If literature was invented for critics to practise on, Ada, like Finnegans Wake, might crown the arch of European writing. It is, like The Golden Bowl, a hard read. Perhaps for that reason, true Nabokovians should find it his masterpiece. The peasants may grumble.

"Nabokov's Waterloo," in The Times Literary Supplement (reproduced by permission), October 2, 1969, p. 1121.

Few indeed of Nabokov's fans have questioned the implications of his obsession with the superman hero, arrogant and (except where he himself is concerned) callous, lording it over his natural inferiors. That the superman hero may be insane, or that eventually he slips up on a banana skin left in his way by normal, mean, everyday reality makes little difference: we know where Nabokov's sympathies lie. Perhaps he is a child of the times—this would account for his ready acceptance at a number of levels—but I incline to hope that he will not prove a father of the future.

D. J. Enright, "Pale Organisms: The Art of Vladimir Nabokov" (1969), in his Man Is An Onion: Reviews and Essays, Chatto & Windus, 1972, pp. 78-91.

Writing mostly in Russian during nearly two decades of exile in the West and then transforming himself in middle life into an Anglo-American novelist, Nabokov improvised a stylistic manner of extraordinary verbal ingenuity, having, one feels, all the properties of masterliness except natural fluency and natural resonance. Precisely because his effort was not only to establish a new working medium (and thus a new readership) but to preserve himself as a human being solidly rooted in life, an element of strain and artificiality cemented itself into his work, deadening the active flow of it…. He now writes English, including various odd sorts of jargon and slang, with remarkable virtuosity and inventiveness, but he writes it as if it were about to become a dead language; the texts of his novels are scenarios, awaiting realization.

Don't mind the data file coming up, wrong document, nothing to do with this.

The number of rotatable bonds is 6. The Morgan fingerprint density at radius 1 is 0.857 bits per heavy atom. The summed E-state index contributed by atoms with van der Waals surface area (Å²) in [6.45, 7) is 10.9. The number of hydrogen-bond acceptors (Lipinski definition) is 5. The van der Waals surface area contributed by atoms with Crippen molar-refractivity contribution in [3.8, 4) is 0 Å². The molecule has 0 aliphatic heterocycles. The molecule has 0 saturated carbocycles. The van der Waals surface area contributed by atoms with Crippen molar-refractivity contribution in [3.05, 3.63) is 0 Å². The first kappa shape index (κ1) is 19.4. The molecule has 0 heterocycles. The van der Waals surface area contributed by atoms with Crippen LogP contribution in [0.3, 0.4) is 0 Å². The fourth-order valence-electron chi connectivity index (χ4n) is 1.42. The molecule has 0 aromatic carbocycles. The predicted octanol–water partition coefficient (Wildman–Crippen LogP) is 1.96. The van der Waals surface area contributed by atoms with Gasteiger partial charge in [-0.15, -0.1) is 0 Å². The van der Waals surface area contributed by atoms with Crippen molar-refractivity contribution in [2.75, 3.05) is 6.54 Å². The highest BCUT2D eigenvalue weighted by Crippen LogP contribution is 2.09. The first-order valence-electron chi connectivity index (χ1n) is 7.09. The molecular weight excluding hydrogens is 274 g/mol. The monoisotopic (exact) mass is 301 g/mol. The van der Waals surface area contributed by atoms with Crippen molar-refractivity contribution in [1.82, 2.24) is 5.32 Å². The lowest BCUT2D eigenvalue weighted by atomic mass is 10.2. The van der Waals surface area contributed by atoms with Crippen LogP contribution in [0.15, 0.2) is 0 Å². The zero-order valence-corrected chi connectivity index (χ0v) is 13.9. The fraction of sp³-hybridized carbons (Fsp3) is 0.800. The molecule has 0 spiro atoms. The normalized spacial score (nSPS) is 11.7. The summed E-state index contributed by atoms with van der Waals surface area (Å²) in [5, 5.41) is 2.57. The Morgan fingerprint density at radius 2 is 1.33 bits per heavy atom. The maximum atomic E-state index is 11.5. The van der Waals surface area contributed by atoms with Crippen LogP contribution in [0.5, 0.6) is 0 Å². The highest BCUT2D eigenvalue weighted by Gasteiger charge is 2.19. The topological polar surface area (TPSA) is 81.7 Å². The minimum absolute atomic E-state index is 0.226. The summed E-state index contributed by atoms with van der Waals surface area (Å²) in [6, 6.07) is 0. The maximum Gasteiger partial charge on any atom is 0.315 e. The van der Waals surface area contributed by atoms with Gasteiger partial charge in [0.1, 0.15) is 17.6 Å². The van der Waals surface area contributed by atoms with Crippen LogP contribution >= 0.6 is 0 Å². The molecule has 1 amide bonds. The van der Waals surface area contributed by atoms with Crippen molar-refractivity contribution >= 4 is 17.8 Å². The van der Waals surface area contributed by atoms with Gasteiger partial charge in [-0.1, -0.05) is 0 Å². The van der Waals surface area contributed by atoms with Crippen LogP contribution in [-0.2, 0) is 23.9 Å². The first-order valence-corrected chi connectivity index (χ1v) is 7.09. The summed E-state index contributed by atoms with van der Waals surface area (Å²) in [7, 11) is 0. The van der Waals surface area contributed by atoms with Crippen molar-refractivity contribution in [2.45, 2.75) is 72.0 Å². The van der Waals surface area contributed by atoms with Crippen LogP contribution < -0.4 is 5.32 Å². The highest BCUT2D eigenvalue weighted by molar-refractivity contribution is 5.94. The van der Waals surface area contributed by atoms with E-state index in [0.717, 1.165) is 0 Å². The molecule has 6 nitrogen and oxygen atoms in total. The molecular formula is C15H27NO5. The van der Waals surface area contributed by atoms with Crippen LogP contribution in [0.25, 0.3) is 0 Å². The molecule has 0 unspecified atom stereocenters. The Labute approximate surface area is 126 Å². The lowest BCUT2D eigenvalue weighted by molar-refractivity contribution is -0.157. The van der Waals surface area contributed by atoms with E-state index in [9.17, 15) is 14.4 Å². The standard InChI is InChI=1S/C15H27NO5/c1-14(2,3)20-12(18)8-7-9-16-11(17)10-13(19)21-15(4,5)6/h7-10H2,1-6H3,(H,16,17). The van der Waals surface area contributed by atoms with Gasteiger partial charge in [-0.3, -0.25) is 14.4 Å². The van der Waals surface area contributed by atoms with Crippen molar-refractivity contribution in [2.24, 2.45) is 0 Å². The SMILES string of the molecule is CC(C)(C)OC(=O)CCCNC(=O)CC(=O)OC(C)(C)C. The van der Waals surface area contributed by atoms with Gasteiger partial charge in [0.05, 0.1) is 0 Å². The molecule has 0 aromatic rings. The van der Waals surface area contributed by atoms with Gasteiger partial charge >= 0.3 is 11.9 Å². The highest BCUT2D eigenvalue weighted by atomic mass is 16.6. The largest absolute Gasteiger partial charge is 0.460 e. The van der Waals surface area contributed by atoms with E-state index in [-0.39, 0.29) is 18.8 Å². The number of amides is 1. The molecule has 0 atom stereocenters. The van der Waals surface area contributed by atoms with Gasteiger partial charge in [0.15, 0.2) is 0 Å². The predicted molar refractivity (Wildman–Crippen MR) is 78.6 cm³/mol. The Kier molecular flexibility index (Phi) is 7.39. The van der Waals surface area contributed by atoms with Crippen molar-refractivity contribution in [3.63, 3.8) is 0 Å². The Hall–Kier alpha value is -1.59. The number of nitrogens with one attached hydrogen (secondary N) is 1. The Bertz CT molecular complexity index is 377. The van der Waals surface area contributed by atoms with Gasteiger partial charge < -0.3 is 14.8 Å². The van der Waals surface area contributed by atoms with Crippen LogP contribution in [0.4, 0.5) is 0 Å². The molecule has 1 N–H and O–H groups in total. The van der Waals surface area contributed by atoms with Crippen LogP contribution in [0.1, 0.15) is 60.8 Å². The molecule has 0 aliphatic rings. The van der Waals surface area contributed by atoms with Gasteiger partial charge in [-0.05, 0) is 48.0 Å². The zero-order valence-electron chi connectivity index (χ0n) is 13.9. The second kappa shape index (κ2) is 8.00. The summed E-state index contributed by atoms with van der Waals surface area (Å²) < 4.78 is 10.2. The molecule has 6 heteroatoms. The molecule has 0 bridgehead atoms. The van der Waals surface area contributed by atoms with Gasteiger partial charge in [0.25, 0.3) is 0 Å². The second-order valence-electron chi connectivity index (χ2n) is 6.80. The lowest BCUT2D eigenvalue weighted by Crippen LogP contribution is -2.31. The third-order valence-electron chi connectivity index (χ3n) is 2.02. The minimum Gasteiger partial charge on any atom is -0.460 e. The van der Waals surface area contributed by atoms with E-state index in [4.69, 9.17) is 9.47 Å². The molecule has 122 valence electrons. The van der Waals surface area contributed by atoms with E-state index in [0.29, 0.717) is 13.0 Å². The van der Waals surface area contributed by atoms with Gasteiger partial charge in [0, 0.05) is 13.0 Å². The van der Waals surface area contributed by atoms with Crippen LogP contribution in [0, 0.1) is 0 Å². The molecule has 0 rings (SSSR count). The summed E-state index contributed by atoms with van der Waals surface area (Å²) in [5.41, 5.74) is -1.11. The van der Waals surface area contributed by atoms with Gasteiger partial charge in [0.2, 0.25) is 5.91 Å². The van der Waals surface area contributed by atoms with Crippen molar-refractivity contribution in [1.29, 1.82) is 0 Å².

Warner Berthoff, in his Fictions and Events: Essays in Criticism and Literary History (copyright © 1971 by Warner Berthoff; reprinted by permission of the publishers, E. P. Dutton & Co., Inc.), Dutton, 1971, pp. 90-1.

In each of Nabokov's novels there is one person who stands out as even more grotesque and terrifying than the brutal subhuman and unimaginative creatures who oppose the hero. The horror induced by this character stems from the fact that he has so many of the characteristics of the hero and yet these are so perverted as to present us with a hideous parody of everything for which the hero stands. The clearest portrait of the type is … to be found in Laughter in the Dark. Axel Rex, once a brilliant faker of Old Masters, now a successful caricaturist, has all the characteristics of the artist except one: he lacks the capacity to love…. Art has here been diverted from its true function, which is to give pleasure by making available to the realm of consciousness more of the world than we can normally grasp, and has been used for a purely selfish purpose, to humiliate and hurt. The disinterestedness which is the basis of art has been replaced by a deliberate mingling of art and life to provide amusement for the artist at the expense of another human being. There is an imagination at work here but it is a parody of the natural function of the imagination and springs not from love but from envy and hatred. In Bend Sinister the different forms that this perversion can take are almost clinically examined and contrasted to the attitude of the hero; in Invitation to a Beheading it is the executioner, M. Pierre, who embodies the type; and it is probable that if Pale Fire leaves one vaguely dissatisfied, despite its brilliance, this is because the equivalent figure there is of course Kinbote, the editor of the poem, who has now moved from a position as the foil of the hero into the very centre of the picture. An experiment with such a scheme was obviously to be expected of Nabokov sooner or later (in some of the early books it is not so much that the villain is the protagonist as that all the characters are infinitely dislikeable), but it is difficult not to feel that he was making things too hard for himself by denying himself any outlet for the sympathy and understanding that are as much a part of his vision as the bitterness and satire.

Clare Quilty is the anti-hero of Lolita, the parody of Humbert. With his collection of erotica and his arty plays, his hobbies (as Who's Who in the Limelight informs us) of fast cars and pets, he is a worthy member of that grotesque company….

Humbert's story … can only be seen through Humbert's words, the baroque language capturing Lolita as could no other medium. But Humbert himself is of course only made up out of the words of Nabokov…. Humbert's situation mirrors that of his creator, Nabokov, who also has only words to play with and the violent urges of a poet to articulate. When Nabokov said that his novel was about his love affair with the English language he spoke more literally than his critics realised. The novel is about his love affair with language, but since there are many languages it is necessary to make a choice….